As a father myself, I can tell you that when my children read my books, I know that they are discovering parts of me that they are not usually exposed to. There’s a mixture of embarrassment, worry, and pride that they are making this effort, that they want to get closer to me.


What was your father’s background?


He came to Israel in 1936, when he was nine years old. His father had died two years before, which left his mother and her two children—my father and my aunt—without any protection. One day she was harassed in the street by a Polish policeman, who insulted her. We don’t really know what happened there. But she came home and said, We’re moving to Eretz Yisrael. She was small, like a toe, all wrinkled—a clever, ironic woman. She took my father and my aunt to Israel, on a long journey by train and ship. This woman who had never traveled even on a bus!

As an adult my father worked as a bus driver. He had to quit driving because of eye problems when he was forty-five, and he became the librarian of Jerusalem’s transportation organization. He created a small library, just two rooms, but it held something like three thousand books. I always think that if life had been less cruel he would have been a university professor.


You started working at the state radio station at an early age. How did that come about?


In Israel we didn’t have television until ’68. So radio was everything. One day the radio station announced that it would be holding a knowledge competition about the stories of Sholem Aleichem. This quiz show was very popular in Israel at that time, in the early sixties. They had quizzes on writers, on cinema, on music. There was a lot of speculation about who was going to win, and it was an important part of life. I told my parents that I wanted to be a contestant. I was about nine years old. They said, No, you cannot go, you are only a child. Part of my family’s code was not to be conspicuous, not to make yourself a target. Use your intelligence to remain in the second row—which is an efficient way to survive. But I wanted to take part in this competition, so I wrote a postcard to the show. 

I had never sent a postcard before—to whom would I send a postcard? Jerusalem was provincial, and very small. I never even met a non-Jew until I was, I think, ten years old. There were no Arabs in our neighborhood then, I had only heard about them on the news. They were the enemy, they had wars with us, they were spies. They wanted to throw us into the sea. I asked my parents for swimming lessons for that reason.

So unbeknownst to my parents, I sent this postcard. I was terrified. A week later, I received a governmental envelope containing a letter inviting me to an audition. Well, when my parents saw the letter from the director of the radio station—it was as if the king or even David Ben-Gurion himself had ordered me to come. They wouldn’t dare refuse.

With a mixture of pride and worry, my father accompanied me to the radio building, which would become my workplace for the next twenty-five years. Of course, everybody thought I was accompanying my father. When he explained that I was their candidate, the radio officials were amused. They quizzed me, and I knew all the answers. I had a good memory, the fresh memory of a child, and I was deeply attached, emotionally, to the stories of Sholem Aleichem. They felt relevant to my life, so I just inhaled them. I think I knew them by heart.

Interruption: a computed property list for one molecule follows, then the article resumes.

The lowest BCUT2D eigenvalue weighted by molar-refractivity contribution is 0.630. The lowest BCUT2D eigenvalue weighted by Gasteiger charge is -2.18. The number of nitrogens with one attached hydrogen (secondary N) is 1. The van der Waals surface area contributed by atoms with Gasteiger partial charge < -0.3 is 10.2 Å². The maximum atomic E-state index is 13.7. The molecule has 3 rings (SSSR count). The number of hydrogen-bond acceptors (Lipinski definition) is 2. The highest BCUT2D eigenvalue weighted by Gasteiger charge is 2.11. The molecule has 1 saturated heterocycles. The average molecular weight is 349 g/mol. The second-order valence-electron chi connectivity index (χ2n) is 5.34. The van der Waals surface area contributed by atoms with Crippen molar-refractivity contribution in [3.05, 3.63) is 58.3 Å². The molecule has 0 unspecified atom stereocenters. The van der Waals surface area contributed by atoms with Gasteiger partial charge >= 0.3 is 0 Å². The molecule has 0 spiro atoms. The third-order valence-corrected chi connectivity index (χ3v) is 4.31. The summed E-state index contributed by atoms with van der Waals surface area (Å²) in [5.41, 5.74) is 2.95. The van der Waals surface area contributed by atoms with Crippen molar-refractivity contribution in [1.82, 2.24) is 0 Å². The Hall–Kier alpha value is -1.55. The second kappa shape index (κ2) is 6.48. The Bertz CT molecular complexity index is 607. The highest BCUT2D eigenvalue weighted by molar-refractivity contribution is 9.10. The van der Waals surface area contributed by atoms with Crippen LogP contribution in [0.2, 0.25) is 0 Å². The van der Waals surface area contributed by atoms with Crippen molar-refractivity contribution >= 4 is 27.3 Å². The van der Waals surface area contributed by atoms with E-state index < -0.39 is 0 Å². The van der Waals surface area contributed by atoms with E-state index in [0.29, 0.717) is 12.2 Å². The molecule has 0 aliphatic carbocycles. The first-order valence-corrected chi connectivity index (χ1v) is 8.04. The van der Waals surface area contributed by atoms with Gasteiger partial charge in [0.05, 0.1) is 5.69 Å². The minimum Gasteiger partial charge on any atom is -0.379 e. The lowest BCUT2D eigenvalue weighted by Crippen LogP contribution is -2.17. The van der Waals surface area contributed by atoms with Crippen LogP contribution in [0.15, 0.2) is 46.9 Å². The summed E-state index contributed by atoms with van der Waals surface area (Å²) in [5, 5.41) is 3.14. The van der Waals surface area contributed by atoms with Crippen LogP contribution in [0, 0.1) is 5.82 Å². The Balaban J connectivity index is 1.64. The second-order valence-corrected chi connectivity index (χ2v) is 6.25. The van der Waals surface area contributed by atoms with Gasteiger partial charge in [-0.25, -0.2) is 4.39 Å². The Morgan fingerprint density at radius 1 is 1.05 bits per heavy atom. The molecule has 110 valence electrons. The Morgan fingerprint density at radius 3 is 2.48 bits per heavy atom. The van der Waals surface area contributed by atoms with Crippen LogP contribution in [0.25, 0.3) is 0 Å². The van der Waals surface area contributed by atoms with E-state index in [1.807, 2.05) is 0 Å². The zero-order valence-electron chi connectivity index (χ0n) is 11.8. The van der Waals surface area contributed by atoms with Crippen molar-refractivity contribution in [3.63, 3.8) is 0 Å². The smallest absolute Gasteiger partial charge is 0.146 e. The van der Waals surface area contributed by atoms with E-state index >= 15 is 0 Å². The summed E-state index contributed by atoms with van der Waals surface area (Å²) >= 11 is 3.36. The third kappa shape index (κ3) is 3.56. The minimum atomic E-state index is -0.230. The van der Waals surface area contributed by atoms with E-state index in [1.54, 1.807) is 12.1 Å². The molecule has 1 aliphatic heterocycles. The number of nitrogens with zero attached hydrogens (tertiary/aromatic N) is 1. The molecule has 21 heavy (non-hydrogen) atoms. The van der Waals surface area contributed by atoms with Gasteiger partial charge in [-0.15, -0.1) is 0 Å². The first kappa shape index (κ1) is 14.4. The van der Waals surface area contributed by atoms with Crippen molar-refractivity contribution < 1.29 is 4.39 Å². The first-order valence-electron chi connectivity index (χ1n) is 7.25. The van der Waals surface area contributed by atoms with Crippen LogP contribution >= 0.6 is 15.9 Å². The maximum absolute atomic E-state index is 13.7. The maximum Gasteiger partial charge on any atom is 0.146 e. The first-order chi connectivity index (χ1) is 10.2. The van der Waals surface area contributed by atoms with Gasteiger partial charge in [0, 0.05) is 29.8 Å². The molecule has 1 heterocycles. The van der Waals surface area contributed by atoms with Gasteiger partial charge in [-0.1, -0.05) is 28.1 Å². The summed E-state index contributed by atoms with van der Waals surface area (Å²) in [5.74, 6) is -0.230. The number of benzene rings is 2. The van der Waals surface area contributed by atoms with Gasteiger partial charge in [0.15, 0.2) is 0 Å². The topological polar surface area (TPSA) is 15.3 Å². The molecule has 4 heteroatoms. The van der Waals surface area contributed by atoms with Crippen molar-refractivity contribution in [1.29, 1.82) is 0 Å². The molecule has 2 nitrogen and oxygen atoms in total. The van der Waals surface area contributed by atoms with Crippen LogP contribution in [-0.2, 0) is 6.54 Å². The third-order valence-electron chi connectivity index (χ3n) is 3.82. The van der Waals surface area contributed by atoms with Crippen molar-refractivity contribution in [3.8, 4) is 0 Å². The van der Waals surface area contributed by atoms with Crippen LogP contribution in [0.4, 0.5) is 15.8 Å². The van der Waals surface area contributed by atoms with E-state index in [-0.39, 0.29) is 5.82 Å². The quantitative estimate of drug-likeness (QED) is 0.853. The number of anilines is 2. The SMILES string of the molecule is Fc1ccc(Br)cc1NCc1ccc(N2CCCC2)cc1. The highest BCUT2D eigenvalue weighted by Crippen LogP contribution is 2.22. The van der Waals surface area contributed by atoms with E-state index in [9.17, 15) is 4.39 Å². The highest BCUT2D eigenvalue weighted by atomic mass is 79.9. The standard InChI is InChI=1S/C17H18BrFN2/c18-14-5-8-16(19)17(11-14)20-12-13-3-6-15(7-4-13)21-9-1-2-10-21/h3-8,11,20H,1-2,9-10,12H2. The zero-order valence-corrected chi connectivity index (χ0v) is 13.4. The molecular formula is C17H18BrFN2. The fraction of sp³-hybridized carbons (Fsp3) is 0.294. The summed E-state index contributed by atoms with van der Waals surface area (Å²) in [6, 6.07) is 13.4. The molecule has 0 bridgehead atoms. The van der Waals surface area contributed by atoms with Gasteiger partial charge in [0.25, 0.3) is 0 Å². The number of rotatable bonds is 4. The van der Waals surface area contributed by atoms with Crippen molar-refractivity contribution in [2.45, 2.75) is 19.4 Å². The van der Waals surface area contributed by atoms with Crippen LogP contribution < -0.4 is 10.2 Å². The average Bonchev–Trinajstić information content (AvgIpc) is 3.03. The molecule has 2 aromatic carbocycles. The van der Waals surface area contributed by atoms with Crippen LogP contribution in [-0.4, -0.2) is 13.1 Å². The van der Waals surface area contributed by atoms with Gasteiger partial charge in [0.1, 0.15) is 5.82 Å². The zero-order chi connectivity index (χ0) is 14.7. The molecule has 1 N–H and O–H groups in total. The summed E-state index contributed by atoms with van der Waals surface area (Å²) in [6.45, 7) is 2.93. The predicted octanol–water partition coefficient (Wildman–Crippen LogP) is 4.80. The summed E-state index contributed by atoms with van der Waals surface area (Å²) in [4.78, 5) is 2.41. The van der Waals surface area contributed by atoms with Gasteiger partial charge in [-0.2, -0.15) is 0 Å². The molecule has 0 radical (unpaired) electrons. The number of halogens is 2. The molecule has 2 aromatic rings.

What kind of things did they ask you in the audition?


Questions about details. What did Tevye in Tevye the Dairyman say to his daughter after she married a non-Jew? In what words did Shimek reveal his love to Buzie? I passed that exam, then another one, and finally I encountered a problem that was emblematic of Israel in that period. The general director of the radio station decided that it wouldn’t be instructive for a child to win such enormous prize money. The prize money was equivalent to something like fifty dollars today, but this was a major dilemma for them.


Did they think it would be contrary to Israel’s socialist ethos?


Yes, the ascetic ethos. So they started doing something quite nasty, which I only understood was unusual years later, when I became friends with these people. They said that because of my young age, they had to perform many additional tests. So I would come home after school, and the phone would ring—which is something that happened only about once a week in our home—and when I picked up, a man from the radio would say, David, I’m going to ask you three questions, but beware: if you don’t know the answer to any one of them, you will be dropped out of the competition. At some point I got an answer wrong, and he immediately said, We are sorry, we cannot allow you to be a contestant, but we do want you to attend the public recording of this program. If any one of the competitors does not know an answer, we will turn to you. So I would sit there in the audience, and when one of the show’s contestants got something wrong, the host would turn to me for the correct answer.


Were the adults embarrassed that they were being upstaged by a ten year old?


I’m sure they wanted to kill me.


What did your parents think? Did they change their mind about your staying in the “second row”?


I think they became quite proud of me. Suddenly they were willing to accept this strange child who sits and reads those esoteric stories about the galut—the diaspora. After the quiz show ended, someone from the station asked if I would like to be a radio actor. I didn’t know what he meant, but he had me audition, and I passed. By the time I was eleven years old, I was being flooded with radio work. And I earned, I’m sorry to say, more than my father. It was a full-time job. I’d finish school at two o’clock, go home for lunch, and go to the radio station, where I’d work until ten or eleven at night.

I had two jobs at the station. The first was conducting interviews. I traveled throughout Israel, meeting notable people—the president, football players, theater actors, even the most famous poet at the time, Avraham Shlonsky. The other thing I did was perform in radio plays, which were often literary texts adapted for the radio. Back then, in the early sixties, most children’s roles were played by women. No men could do it, and there were no child actors, except for one, Arieh Eldad. Arieh and I were friends as children because we worked together. He is now a leader of one of the most extreme right parties in Israel.